One of the best parts about the collection is the history of videos. You get glimpses into the history of the company and just why the games were made. You see rarely-seen bits of artwork from Project Dream, which became Banjo-Kazooie, and early Twelve Tales footage as well. No story of Rare’s best work would be complete without Nintendo, and while Nintendo-owned IPs aren’t included, the interviews do praise the company a lot. The making of Conker featurette has the crew praise Nintendo for being so lenient, and while yes, the chainsawing of the N64 logo is gone – everything else from Bad Fur Day is included. It does seem a bit odd that Live and Reloaded isn’t, but perhaps that can be included down the line as DLC (and without censoring) if an original Xbox emulator is ever made for the Xbox One.
Little video clips like this have been included in past compilations, like the Midway Arcade Treasures ones on the PS2/GC/Xbox, but they were really low-quality. They looked like old VHS footage put into bordered boxes and never went beyond surface-level. Here, you’ll learn about the struggles in making Battletoads Arcade. Each bit of software for the game had to be written, including audio drivers. They also made it so that in the first 45 seconds of the final battle, nothing you did could hurt him – but he could of course destroy you. Battletoads and Double Dragon crossover is mentioned, but isn’t shown – while Battletoads in Battlemaniacs, which sadly isn’t included, is. Hopefully the latter game gets included as DLC later, because it’s tremendous and one of the best entries in the series.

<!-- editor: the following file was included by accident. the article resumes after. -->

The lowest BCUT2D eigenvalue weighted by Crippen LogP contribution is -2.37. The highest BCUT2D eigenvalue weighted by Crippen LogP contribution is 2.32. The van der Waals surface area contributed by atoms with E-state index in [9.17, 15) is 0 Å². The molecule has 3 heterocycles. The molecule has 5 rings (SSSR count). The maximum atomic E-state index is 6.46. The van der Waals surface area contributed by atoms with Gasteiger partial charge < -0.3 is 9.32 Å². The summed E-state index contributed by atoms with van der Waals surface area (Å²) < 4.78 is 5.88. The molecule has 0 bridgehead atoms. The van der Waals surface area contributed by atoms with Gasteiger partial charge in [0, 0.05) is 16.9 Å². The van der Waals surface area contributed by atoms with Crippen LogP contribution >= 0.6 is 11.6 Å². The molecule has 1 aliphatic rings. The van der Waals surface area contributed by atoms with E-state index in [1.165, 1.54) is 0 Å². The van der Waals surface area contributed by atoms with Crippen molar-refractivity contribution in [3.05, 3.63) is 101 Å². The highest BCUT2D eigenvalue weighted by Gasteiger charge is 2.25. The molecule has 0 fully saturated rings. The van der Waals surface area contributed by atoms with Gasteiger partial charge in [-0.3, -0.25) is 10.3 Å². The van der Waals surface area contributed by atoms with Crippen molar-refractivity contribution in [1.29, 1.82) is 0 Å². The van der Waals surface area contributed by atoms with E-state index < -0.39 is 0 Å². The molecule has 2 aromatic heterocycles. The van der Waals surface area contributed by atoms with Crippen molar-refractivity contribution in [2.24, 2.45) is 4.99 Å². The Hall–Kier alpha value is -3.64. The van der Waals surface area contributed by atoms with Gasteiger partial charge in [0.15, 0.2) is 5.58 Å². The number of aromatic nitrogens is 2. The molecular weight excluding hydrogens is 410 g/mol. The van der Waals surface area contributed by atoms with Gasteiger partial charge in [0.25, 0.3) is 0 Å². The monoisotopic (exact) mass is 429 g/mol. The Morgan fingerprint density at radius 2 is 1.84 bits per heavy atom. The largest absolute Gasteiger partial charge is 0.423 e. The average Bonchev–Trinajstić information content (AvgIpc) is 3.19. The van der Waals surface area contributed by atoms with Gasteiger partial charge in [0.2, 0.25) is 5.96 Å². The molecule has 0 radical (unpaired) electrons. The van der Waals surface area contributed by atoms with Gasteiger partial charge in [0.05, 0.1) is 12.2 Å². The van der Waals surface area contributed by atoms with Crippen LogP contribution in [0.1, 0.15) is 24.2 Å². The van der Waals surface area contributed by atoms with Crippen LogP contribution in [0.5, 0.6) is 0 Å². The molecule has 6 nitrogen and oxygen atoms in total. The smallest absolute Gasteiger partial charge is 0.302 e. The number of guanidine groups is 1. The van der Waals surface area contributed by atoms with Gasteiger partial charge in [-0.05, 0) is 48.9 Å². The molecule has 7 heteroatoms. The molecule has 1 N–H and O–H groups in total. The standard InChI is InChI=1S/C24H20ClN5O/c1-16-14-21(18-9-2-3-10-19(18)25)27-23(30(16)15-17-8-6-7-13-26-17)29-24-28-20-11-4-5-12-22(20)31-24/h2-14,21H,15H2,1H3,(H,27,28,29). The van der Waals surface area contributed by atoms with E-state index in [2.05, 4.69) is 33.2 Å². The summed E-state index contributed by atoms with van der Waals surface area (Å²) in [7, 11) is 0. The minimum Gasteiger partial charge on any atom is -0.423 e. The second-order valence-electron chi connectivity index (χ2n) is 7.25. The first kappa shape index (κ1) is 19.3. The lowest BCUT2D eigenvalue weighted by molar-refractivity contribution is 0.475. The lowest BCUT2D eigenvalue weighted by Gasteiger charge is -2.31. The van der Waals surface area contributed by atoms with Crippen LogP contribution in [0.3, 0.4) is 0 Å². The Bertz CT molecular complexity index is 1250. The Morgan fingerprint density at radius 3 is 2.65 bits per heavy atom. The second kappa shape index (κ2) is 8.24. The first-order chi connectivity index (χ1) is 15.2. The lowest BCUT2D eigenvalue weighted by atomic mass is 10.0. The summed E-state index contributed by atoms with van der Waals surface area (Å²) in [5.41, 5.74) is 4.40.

Other neat inclusions are classic ads shown during the videos and accolades some of the games have received. For being a Microsoft-published release, it’s astonishing to see how much other companies get covered here. Sony even gets some coverage in a sales chart, while Microsoft themselves gets no real mention despite owning the company. It’s a tad odd, but in a good way. Rare Replay feels like a celebration of Rare’s history as best as it can be told without Nintendo’s involvement. It starts off with a beautiful song and the game itself has a theater motif that treats each game like a painting – a work of art if you will.
Rare Replay is one of the best compilations ever created even if it does have some less-than-stellar games in it. 30 games for $30 is still a fantastic value, and any younger players who have been wondering what all the fuss was about with Rare since the Microsoft purchase will be able to get a very good idea as to why Microsoft bought them in the first place. There’s a lot of heart and soul here, and just seeing all of the art and little video clips that haven’t been seen either ever before or ever makes it a must-have for anyone into gaming history.
Reviewed By: Jeremy Peeples
Publisher: Microsoft Studios
This review is based on a digital copy of Rare Replay for the Xbox One provided by Microsoft Studios.